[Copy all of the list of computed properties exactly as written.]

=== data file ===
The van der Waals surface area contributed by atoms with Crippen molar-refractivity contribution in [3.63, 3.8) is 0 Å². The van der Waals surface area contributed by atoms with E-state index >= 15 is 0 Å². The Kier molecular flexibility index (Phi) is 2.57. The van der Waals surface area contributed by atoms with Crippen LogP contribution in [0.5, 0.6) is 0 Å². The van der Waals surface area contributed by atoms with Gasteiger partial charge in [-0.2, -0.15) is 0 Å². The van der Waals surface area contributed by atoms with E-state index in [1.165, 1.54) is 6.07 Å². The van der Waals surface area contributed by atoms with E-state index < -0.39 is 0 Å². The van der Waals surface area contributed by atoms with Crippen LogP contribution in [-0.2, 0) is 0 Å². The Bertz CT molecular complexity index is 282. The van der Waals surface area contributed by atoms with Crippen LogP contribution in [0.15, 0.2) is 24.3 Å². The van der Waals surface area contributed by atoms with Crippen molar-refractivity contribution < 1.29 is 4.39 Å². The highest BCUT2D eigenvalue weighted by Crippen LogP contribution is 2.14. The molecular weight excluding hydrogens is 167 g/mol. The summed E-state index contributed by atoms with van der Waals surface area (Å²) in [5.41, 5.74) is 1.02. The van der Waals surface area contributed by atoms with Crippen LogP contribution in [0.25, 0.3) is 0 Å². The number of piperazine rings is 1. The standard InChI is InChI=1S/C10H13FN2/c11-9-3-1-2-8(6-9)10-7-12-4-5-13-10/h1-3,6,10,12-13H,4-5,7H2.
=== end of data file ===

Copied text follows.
The van der Waals surface area contributed by atoms with Crippen molar-refractivity contribution in [3.63, 3.8) is 0 Å². The van der Waals surface area contributed by atoms with E-state index >= 15 is 0 Å². The Kier molecular flexibility index (Phi) is 2.57. The van der Waals surface area contributed by atoms with Crippen LogP contribution in [0.5, 0.6) is 0 Å². The van der Waals surface area contributed by atoms with Gasteiger partial charge in [-0.2, -0.15) is 0 Å². The van der Waals surface area contributed by atoms with E-state index in [1.165, 1.54) is 6.07 Å². The van der Waals surface area contributed by atoms with E-state index < -0.39 is 0 Å². The van der Waals surface area contributed by atoms with Crippen LogP contribution in [-0.2, 0) is 0 Å². The Bertz CT molecular complexity index is 282. The van der Waals surface area contributed by atoms with Crippen LogP contribution in [0.15, 0.2) is 24.3 Å². The van der Waals surface area contributed by atoms with Crippen molar-refractivity contribution < 1.29 is 4.39 Å². The highest BCUT2D eigenvalue weighted by Crippen LogP contribution is 2.14. The molecular weight excluding hydrogens is 167 g/mol. The summed E-state index contributed by atoms with van der Waals surface area (Å²) in [5.41, 5.74) is 1.02. The van der Waals surface area contributed by atoms with Crippen LogP contribution in [0.25, 0.3) is 0 Å². The number of piperazine rings is 1. The standard InChI is InChI=1S/C10H13FN2/c11-9-3-1-2-8(6-9)10-7-12-4-5-13-10/h1-3,6,10,12-13H,4-5,7H2.